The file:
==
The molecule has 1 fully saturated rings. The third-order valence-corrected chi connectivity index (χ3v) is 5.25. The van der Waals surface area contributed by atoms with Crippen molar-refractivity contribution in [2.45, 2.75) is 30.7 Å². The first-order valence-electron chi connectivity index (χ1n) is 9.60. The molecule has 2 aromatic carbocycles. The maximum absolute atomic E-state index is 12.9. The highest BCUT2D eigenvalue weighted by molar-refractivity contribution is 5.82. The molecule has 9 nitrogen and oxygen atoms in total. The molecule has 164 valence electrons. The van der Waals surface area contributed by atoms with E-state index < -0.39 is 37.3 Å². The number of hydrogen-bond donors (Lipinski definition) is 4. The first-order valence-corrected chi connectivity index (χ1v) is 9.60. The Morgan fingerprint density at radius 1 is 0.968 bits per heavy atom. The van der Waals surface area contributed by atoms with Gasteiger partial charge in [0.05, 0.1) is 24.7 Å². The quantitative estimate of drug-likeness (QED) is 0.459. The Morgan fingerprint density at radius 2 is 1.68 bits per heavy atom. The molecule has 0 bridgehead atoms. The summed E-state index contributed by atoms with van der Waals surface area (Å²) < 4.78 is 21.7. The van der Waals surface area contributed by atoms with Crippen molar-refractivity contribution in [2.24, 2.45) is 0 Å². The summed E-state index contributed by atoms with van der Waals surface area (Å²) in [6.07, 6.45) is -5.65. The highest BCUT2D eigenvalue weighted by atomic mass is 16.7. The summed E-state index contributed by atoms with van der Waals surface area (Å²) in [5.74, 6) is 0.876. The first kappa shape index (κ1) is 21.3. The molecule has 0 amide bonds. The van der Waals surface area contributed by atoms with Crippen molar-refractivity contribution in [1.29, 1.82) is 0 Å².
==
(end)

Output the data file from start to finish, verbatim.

The molecule has 1 fully saturated rings. The third-order valence-corrected chi connectivity index (χ3v) is 5.25. The van der Waals surface area contributed by atoms with Crippen molar-refractivity contribution in [2.45, 2.75) is 30.7 Å². The first-order valence-electron chi connectivity index (χ1n) is 9.60. The molecule has 2 aromatic carbocycles. The maximum absolute atomic E-state index is 12.9. The highest BCUT2D eigenvalue weighted by molar-refractivity contribution is 5.82. The molecule has 9 nitrogen and oxygen atoms in total. The molecule has 164 valence electrons. The van der Waals surface area contributed by atoms with E-state index < -0.39 is 37.3 Å². The number of hydrogen-bond donors (Lipinski definition) is 4. The first-order valence-corrected chi connectivity index (χ1v) is 9.60. The Morgan fingerprint density at radius 1 is 0.968 bits per heavy atom. The van der Waals surface area contributed by atoms with Gasteiger partial charge in [0.05, 0.1) is 24.7 Å². The quantitative estimate of drug-likeness (QED) is 0.459. The Morgan fingerprint density at radius 2 is 1.68 bits per heavy atom. The molecule has 0 bridgehead atoms. The summed E-state index contributed by atoms with van der Waals surface area (Å²) < 4.78 is 21.7. The van der Waals surface area contributed by atoms with Crippen molar-refractivity contribution in [2.24, 2.45) is 0 Å². The summed E-state index contributed by atoms with van der Waals surface area (Å²) in [6.07, 6.45) is -5.65. The highest BCUT2D eigenvalue weighted by atomic mass is 16.7. The summed E-state index contributed by atoms with van der Waals surface area (Å²) in [5.74, 6) is 0.876. The first kappa shape index (κ1) is 21.3. The molecule has 0 amide bonds. The van der Waals surface area contributed by atoms with Crippen molar-refractivity contribution in [1.29, 1.82) is 0 Å².